FAQ

Frequently Asked Questions – environmental protection

We invite you to use prepared by our specialist knowledge base, which contains information, articles, presentations on issues related to in environment protection.

Remediation in-situ

In Situ Remediation

In situ (“in place”) remediation refers to the cleanup of contaminated soils and groundwater without removing contaminated media from the subsurface, typically through the use of physical and/or chemical processes.

Site Remediation
Geotrade has considerable experience and expertise in employing numerous in situ technologies, including:

- biostimulation through the addition of chemical additives to enhance or stimulate natural microbial processes
– vapour extraction to remove vapour-phase contaminants in the subsurface by volatilization of volatile contaminants for subsequent recovery
– bioremediation via injection of highly oxygenated water or oxygenated gases into the subsurface
– groundwater flushing via injection and recovery of surfactants
– construction of hydraulic barriers to mitigate migration of soluble contaminants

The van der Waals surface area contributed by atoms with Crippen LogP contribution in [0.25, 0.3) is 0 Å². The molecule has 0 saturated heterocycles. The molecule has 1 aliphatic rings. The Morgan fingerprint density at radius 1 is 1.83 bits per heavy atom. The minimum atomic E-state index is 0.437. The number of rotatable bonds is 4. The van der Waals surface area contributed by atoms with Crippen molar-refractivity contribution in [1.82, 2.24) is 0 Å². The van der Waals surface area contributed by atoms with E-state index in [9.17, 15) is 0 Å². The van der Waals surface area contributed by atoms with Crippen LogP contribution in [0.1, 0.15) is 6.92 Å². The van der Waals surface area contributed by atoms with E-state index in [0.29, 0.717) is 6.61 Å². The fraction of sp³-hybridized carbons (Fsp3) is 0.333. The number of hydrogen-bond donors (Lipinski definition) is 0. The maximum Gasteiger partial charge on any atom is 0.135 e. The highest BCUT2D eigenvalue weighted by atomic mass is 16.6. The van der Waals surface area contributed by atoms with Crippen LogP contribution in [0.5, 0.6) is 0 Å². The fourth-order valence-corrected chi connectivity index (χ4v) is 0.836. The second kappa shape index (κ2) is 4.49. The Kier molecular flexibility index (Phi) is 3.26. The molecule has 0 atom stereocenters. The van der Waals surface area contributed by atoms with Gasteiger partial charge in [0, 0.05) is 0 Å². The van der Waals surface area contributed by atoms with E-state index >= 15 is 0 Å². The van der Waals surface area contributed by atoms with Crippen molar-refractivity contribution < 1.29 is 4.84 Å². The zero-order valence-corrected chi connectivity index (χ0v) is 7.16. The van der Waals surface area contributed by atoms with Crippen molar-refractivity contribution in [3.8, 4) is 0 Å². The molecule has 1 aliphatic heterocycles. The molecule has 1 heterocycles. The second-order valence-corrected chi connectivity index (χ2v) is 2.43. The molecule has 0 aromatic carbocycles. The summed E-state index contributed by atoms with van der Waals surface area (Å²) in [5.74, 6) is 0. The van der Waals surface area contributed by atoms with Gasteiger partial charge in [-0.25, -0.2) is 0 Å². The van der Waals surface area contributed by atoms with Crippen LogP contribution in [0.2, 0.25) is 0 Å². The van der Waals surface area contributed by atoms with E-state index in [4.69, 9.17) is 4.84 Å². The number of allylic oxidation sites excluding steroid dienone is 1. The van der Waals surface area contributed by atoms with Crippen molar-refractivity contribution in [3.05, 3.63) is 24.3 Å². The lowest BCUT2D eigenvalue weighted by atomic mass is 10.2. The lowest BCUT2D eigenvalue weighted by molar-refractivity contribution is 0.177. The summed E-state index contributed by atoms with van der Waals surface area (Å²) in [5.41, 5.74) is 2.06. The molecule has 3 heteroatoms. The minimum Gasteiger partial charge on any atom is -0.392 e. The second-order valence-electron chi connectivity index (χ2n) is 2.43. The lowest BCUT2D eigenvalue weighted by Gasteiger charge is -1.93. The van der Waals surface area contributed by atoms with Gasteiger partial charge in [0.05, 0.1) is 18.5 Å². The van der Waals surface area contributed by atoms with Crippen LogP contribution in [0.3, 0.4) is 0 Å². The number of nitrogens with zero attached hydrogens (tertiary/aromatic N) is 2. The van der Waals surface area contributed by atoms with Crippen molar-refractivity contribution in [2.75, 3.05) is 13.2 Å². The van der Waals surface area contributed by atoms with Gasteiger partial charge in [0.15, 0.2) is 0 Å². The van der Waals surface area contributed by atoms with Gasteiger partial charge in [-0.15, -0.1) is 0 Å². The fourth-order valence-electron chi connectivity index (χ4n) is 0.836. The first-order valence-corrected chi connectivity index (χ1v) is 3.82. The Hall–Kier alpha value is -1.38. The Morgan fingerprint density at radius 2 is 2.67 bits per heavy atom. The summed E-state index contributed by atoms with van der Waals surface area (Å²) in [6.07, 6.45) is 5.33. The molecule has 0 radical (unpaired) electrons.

– pumping – extraction systems for recovery of immiscible and dissolved‑phase contaminants

In practice, the successful application of an in situ remedial is dependent upon the innovative combination of several in situ remedial technologies. The selection, design, and operation of such systems can only be achieved through the collaborative efforts of experienced and knowledgeable engineering and scientific experts.

Geotrade’s multi-disciplinary approach has resulted in the successful design and operation of numerous in situ remedial systems in locations ranging from well‑developed urban areas to un‑serviced rural and remote areas.

Remediation ex-situ

Unlike in-situ approaches, ex-situ remediation involves the removal of contaminated media, either for off-site disposal or for on­‑site treatment and subsequent return to the subsurface.

Our team of geoscience, engineering and environmental specialists have considerable experience and routinely employ a variety of ex-situ methods, the most common being:
– excavation and off-site disposal of impacted soils (with on-site segregation/management of contaminated soils from uncontaminated soils)
– the construction and operation of biopiles (both aboveground and subterranean)
– recovery and treatment (if required) of impacted groundwater